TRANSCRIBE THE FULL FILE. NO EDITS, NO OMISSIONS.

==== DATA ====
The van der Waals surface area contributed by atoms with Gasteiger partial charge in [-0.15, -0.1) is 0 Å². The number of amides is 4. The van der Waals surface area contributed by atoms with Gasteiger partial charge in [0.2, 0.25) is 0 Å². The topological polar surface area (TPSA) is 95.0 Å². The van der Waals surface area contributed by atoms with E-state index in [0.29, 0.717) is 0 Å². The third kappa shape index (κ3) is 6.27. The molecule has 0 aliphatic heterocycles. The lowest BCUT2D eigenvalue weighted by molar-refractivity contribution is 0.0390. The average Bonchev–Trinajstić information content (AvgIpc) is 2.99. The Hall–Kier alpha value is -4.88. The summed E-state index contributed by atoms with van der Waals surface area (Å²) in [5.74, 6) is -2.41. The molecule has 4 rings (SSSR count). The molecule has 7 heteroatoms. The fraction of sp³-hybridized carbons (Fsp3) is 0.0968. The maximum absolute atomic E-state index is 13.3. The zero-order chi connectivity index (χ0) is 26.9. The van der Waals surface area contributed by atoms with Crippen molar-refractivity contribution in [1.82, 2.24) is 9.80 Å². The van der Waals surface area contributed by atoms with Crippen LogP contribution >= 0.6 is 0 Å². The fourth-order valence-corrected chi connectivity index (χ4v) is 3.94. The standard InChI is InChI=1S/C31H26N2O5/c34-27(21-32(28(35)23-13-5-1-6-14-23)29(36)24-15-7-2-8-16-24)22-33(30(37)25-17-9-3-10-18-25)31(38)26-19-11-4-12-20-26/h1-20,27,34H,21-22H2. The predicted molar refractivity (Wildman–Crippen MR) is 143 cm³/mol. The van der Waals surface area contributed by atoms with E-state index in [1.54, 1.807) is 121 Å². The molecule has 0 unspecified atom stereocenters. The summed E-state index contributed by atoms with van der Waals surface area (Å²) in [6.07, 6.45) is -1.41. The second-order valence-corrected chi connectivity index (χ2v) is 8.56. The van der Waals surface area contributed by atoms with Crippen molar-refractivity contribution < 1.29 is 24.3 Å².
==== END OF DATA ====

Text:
The van der Waals surface area contributed by atoms with Gasteiger partial charge in [-0.15, -0.1) is 0 Å². The number of amides is 4. The van der Waals surface area contributed by atoms with Gasteiger partial charge in [0.2, 0.25) is 0 Å². The topological polar surface area (TPSA) is 95.0 Å². The van der Waals surface area contributed by atoms with E-state index in [0.29, 0.717) is 0 Å². The third kappa shape index (κ3) is 6.27. The molecule has 0 aliphatic heterocycles. The lowest BCUT2D eigenvalue weighted by molar-refractivity contribution is 0.0390. The average Bonchev–Trinajstić information content (AvgIpc) is 2.99. The Hall–Kier alpha value is -4.88. The summed E-state index contributed by atoms with van der Waals surface area (Å²) in [5.74, 6) is -2.41. The molecule has 4 rings (SSSR count). The molecule has 7 heteroatoms. The fraction of sp³-hybridized carbons (Fsp3) is 0.0968. The maximum absolute atomic E-state index is 13.3. The zero-order chi connectivity index (χ0) is 26.9. The van der Waals surface area contributed by atoms with Crippen molar-refractivity contribution in [1.82, 2.24) is 9.80 Å². The van der Waals surface area contributed by atoms with Crippen LogP contribution >= 0.6 is 0 Å². The fourth-order valence-corrected chi connectivity index (χ4v) is 3.94. The standard InChI is InChI=1S/C31H26N2O5/c34-27(21-32(28(35)23-13-5-1-6-14-23)29(36)24-15-7-2-8-16-24)22-33(30(37)25-17-9-3-10-18-25)31(38)26-19-11-4-12-20-26/h1-20,27,34H,21-22H2. The predicted molar refractivity (Wildman–Crippen MR) is 143 cm³/mol. The van der Waals surface area contributed by atoms with E-state index in [1.54, 1.807) is 121 Å². The molecule has 0 unspecified atom stereocenters. The summed E-state index contributed by atoms with van der Waals surface area (Å²) in [6.07, 6.45) is -1.41. The second-order valence-corrected chi connectivity index (χ2v) is 8.56. The van der Waals surface area contributed by atoms with Crippen molar-refractivity contribution < 1.29 is 24.3 Å².